JAMS Meeting Report – April 2012
by Thomas Jeffries
There was a good turnout on ANZAC day eve for three interesting talks, pizza and free local beer.
Kicking off the evening was John Lee, from the University of Georgia, with his ambitiously titled talk “Bioluminescence: The First 3000 Years”.  After a historical introduction to the long running observation of bioluminescence, via the discovery in 1672 that oxygen was necessary for bacterial luminescence, John told us how it was determined that bioluminescence is an enzyme mediated chemical reaction involving “luciferase” and "luciferine". In the modern age of biochemistry it was determined that ATP is the substrate in this reaction.  Following the elucidation of the structure of firefly luciferase in 1959, modern techniques (i.e. picosecond dynamic fluorescence spectroscopy and NMR) have allowed researchers to uncover the enzymes and processes involved in bioluminescence.  One of the most important of these enzymes Green-fluorescent protein (GFP) was discovered in jellyfish by Shimomura (who evidently has a lab at his house!) and led to his Nobel prize in 2008.  Due to GFP’s widespread use in research, it is regarded as one of the most important proteins in science.

Event Date: 
Tuesday, April 24, 2012 - 19:15 - 20:00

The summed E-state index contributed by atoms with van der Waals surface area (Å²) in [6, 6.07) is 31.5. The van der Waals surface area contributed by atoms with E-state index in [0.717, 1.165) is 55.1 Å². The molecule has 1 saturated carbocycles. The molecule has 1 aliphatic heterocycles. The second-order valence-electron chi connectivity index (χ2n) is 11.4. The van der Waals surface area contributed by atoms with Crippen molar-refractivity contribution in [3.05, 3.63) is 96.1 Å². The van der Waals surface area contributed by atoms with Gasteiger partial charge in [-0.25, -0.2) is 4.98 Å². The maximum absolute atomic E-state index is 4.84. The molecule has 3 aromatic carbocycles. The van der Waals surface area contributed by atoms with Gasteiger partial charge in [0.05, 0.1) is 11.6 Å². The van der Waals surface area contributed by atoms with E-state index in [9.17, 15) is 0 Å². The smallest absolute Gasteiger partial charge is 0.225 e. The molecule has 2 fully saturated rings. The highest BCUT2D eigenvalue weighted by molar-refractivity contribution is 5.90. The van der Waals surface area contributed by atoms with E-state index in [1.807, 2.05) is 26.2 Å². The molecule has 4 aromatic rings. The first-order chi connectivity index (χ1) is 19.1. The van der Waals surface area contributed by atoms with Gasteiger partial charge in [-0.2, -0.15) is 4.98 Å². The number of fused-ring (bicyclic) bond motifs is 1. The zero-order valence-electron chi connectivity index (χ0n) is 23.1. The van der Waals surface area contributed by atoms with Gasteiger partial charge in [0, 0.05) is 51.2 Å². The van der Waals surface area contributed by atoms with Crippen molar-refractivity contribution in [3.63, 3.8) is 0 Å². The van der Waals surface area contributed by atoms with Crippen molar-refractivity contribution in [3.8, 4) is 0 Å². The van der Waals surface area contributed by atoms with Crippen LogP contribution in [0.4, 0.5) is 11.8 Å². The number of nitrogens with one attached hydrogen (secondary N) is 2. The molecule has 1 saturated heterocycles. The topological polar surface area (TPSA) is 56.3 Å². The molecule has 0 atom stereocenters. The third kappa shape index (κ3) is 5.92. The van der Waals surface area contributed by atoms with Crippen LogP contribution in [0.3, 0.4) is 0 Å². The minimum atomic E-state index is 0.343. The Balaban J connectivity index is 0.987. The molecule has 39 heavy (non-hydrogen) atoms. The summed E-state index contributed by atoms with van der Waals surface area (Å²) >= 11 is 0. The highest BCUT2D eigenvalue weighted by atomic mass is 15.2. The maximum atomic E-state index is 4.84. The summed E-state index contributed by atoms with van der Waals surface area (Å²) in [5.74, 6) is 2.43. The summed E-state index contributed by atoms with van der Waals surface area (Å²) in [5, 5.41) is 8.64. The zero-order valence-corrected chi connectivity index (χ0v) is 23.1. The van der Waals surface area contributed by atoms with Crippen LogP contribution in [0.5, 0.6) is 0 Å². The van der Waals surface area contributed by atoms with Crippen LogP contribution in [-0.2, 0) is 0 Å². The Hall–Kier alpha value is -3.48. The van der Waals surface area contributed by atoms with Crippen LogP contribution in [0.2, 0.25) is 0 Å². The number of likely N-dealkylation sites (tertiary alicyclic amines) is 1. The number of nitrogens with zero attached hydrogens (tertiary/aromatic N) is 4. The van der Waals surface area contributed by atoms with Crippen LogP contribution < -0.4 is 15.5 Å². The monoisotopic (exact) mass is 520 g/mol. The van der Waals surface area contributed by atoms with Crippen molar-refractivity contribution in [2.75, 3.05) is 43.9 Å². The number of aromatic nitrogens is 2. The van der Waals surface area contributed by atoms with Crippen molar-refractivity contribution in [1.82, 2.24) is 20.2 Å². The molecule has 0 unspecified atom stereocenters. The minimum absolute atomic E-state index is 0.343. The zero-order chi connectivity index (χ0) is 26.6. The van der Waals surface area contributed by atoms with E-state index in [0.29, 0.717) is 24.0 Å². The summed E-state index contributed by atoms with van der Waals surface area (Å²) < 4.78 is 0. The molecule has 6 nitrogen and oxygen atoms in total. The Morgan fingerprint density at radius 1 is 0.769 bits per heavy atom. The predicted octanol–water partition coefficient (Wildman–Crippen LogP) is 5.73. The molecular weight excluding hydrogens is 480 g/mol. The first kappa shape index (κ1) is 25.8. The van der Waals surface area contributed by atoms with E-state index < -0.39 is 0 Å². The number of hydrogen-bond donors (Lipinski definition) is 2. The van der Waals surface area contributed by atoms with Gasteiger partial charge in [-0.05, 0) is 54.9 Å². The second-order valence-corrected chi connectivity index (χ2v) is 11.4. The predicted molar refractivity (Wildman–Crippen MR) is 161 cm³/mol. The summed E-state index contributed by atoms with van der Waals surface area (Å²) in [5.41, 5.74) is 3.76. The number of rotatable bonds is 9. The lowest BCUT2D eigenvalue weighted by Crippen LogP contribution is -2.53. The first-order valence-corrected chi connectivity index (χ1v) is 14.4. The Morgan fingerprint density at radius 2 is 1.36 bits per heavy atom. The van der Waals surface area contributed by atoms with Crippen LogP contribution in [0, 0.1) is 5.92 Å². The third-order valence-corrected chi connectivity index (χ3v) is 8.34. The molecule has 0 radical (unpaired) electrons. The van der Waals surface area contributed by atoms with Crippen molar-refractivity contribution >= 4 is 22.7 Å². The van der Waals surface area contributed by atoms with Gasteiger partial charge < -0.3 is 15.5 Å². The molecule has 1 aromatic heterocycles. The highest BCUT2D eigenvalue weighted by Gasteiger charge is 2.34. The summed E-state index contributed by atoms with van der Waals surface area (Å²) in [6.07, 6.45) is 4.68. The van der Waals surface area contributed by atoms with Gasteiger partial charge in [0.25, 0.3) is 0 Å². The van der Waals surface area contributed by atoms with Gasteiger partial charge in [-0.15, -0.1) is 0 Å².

Nanyang Technological University, Singapore / UNSW

The Great Escape: Biofilm formation and dispersal


Bacteria form biofilms on almost all surfaces, ranging from ship hulls to cooling towers, to indwelling biomedical devices.  Biofilms also play positive roles, for example, floc and granule formation for the biological remediation of contaminated water.  Therefore, there is strong drive to understand the processes of biofilm formation, to either eliminate biofilm formation in some industrial processes and human health, or to encourage their formation, for processes such as remediation.  To develop innovative, environmentally friendly, biofilm control technologies, it is essential to understand the process of biofilm formation and how bacteria control the process of dispersal. 
Bacteria rapidly respond to changes in nutrient conditions, and we have shown that depletion of nutrients, e.g. carbon limitation or nitrogen, can lead to dispersal of bacterial biofilms.  This process is mediated via an intracellular second messenger cascade, using cAMP and c-di-GMP and may also be linked to other physiological signals such as nitric oxide mediated dispersal. 
We have also shown that biofilm development and dispersal is dependent on a prophage carried by Pseudomonas aeruginosa.  The phage plays an important role in multiple aspects of biofilm development and stability and we are beginning to unravel the mechanisms result in phage conversion which ultimately are linked to biofilm development.

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